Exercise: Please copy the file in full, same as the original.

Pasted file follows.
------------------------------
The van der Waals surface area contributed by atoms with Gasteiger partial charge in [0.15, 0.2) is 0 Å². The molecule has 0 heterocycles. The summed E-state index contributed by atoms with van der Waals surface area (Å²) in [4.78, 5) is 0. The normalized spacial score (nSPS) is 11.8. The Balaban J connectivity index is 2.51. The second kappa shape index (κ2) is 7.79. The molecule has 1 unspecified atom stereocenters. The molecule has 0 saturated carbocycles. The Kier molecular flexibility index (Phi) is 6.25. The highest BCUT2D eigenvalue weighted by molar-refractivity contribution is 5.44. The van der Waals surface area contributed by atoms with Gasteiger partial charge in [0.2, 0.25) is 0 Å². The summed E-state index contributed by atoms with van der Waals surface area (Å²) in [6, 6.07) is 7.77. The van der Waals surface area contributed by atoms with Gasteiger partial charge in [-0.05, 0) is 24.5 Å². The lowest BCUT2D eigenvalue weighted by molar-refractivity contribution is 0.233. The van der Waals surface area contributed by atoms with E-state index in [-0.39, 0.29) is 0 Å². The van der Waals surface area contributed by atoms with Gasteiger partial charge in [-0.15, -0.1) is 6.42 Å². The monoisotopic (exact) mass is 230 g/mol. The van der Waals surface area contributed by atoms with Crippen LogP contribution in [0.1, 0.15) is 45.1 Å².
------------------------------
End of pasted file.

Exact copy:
The van der Waals surface area contributed by atoms with Gasteiger partial charge in [0.15, 0.2) is 0 Å². The molecule has 0 heterocycles. The summed E-state index contributed by atoms with van der Waals surface area (Å²) in [4.78, 5) is 0. The normalized spacial score (nSPS) is 11.8. The Balaban J connectivity index is 2.51. The second kappa shape index (κ2) is 7.79. The molecule has 1 unspecified atom stereocenters. The molecule has 0 saturated carbocycles. The Kier molecular flexibility index (Phi) is 6.25. The highest BCUT2D eigenvalue weighted by molar-refractivity contribution is 5.44. The van der Waals surface area contributed by atoms with Gasteiger partial charge in [0.2, 0.25) is 0 Å². The summed E-state index contributed by atoms with van der Waals surface area (Å²) in [6, 6.07) is 7.77. The van der Waals surface area contributed by atoms with Gasteiger partial charge in [-0.05, 0) is 24.5 Å². The lowest BCUT2D eigenvalue weighted by molar-refractivity contribution is 0.233. The van der Waals surface area contributed by atoms with E-state index in [-0.39, 0.29) is 0 Å². The van der Waals surface area contributed by atoms with Gasteiger partial charge in [-0.15, -0.1) is 6.42 Å². The monoisotopic (exact) mass is 230 g/mol. The van der Waals surface area contributed by atoms with Crippen LogP contribution in [0.1, 0.15) is 45.1 Å².